Should brand owners be worried about the Belt and Road and the impact on counterfeit supply chains? Not at the moment, writes Josh Mandell and Audrey Boisselet.
In the days following the Brexit referendum the most frequently searched question in Britain was ‘what is Europe?’ If only President Xi Jinping had been advised of this he might have tried to answer the ‘what is the Belt and Road?’ question before inviting the world’s leaders to his Summit in Beijing. But as with Brexit, many left Xi’s Summit wondering what the Belt and Road means, what it will bring to its stakeholders, and over what period of time.
The conceptual difficulty is that China's Belt and Road initiative goes far beyond being a specific project or even a collection of development programmes. While it can be viewed on one level as the creation of new trading routes (see map below), on another level it represents a total reimagining of existing interconnections between China, Eurasia, and beyond. Over time, investments and improvements in infrastructure and trading relationships are hoped to boost economies across the region and help Chinese companies expand their operations and investments outside of China. While it seems that a significant amount of new infrastructure will be developed to support overland trade, the Belt and Road also looks to improve relationships between China and countries along ocean shipping routes.
Traditional concerns about intellectual property protection and Eurasian trade have tended to focus on a shift to the use of land routes for the supply of counterfeits into Central Asian and European markets. While these links are sure to develop, the vast majority of trade continues to be done by sea. In fact, according to customs data, land trade across the Xinjiang Border remains small in comparison to South China sea trade (see Table 1 below for comparisons). This massive imbalance is likely to remain the case for some time to come. As land routes and regional trade develop, however, businesses and intellectual property rights holders will want to ensure that they keep pace by:
- Monitoring the growth of Chinese and multinational competitors' trade, investment, and IP along the Belt and Road, especially in Central and Southeast Asia.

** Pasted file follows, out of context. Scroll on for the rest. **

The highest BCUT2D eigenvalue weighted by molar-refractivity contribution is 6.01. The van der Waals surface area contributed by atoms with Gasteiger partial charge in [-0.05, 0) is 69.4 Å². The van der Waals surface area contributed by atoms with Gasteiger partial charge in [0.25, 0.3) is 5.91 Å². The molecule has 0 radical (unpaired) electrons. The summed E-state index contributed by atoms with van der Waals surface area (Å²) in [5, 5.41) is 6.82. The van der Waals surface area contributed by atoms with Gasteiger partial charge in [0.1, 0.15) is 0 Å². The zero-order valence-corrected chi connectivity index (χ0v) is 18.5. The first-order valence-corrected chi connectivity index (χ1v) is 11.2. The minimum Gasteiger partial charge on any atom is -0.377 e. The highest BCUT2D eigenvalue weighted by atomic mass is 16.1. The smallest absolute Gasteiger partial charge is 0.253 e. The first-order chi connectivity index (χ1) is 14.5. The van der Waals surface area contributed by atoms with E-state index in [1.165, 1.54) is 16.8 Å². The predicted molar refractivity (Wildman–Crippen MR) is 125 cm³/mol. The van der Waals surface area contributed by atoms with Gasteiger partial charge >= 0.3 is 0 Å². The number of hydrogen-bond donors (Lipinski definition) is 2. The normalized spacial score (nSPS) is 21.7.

- Monitoring the growth of industry sectors, consumption, and trade in Central Asia and other Belt and Road countries. IP portfolios and customs protection programmes in these jurisdictions will need to suit local business needs while recognising the importance of protecting other markets that are downstream on the Belt and Road. Greater engagement with local customs authorities in regions like Xinjiang, in far-western China, may become necessary as trade channels grow.
- Protecting European and African markets by monitoring trends in customs seizures in these markets and along traditional trade routes from coastal China, including trading hubs like Dubai and the corridor created by Russia's Customs Union with Kazakhstan.
So in reality, just as companies wait to see what Brexit brings, rights owners would do well to monitor and observe the Belt and Road rather than rush to adapt their approaches to intellectual property protection.
Chinese Customs and Belt and Road Policies
China’s General Administration of Customs (GAC) has been busy implementing Belt and Road policies and several are worth noting, including:
- Initiatives to support the development of China-Europe Railway Express (CR Express) linking China with Europe by fast-track cargo rail;
- Launching the EU – China Smart and Secure Trade Lanes (SSTL) project, joined by 27 ports so far.
- Cooperating with customs in the EU, Singapore, and Hong Kong on Authorized Economic Operators;
- Establishing Green Channels for agricultural products at border crossings with Kazakhstan, Tajikistan, and Kyrgyzstan; and
- Launching the "Breeze" Enforcement Campaign against counterfeit and inferior quality goods being exported from China, specifically to countries along the Belt and Road routes.
China-Europe Railway Express (CR Express)
While many of the above initiatives are having a slow but positive impact on IP protection, the question on many rights owners’ minds is what impact the CR Express will have on counterfeit supplies into Europe. By way of background, the CR Express provides regular cargo rail services to 16 Chinese cities, including Chongqing, Chengdu, Zhengzhou, Wuhan and Suzhou, and calls at more than 12 cities in eight European countries, including Duisburg, Hamburg, Warsaw, Lyon and Madrid. The CR Express provides a one-stop service in cargo inspection, quarantine, and customs clearance.
While the CR Express is of increasing interest to manufacturers in western China who are looking for an alternative to sea freight as well as companies in coastal regions that are attracted by local governments’ financial support for use of the CR Express, the reality is that volumes (although increasing) remain relatively small and the lack of a return cargo from Europe means that it will take time for the economic benefits to materialise.
We will continue to monitor the possible impact of the Belt and Road on rights holders and will cover it in future editions of the magazine.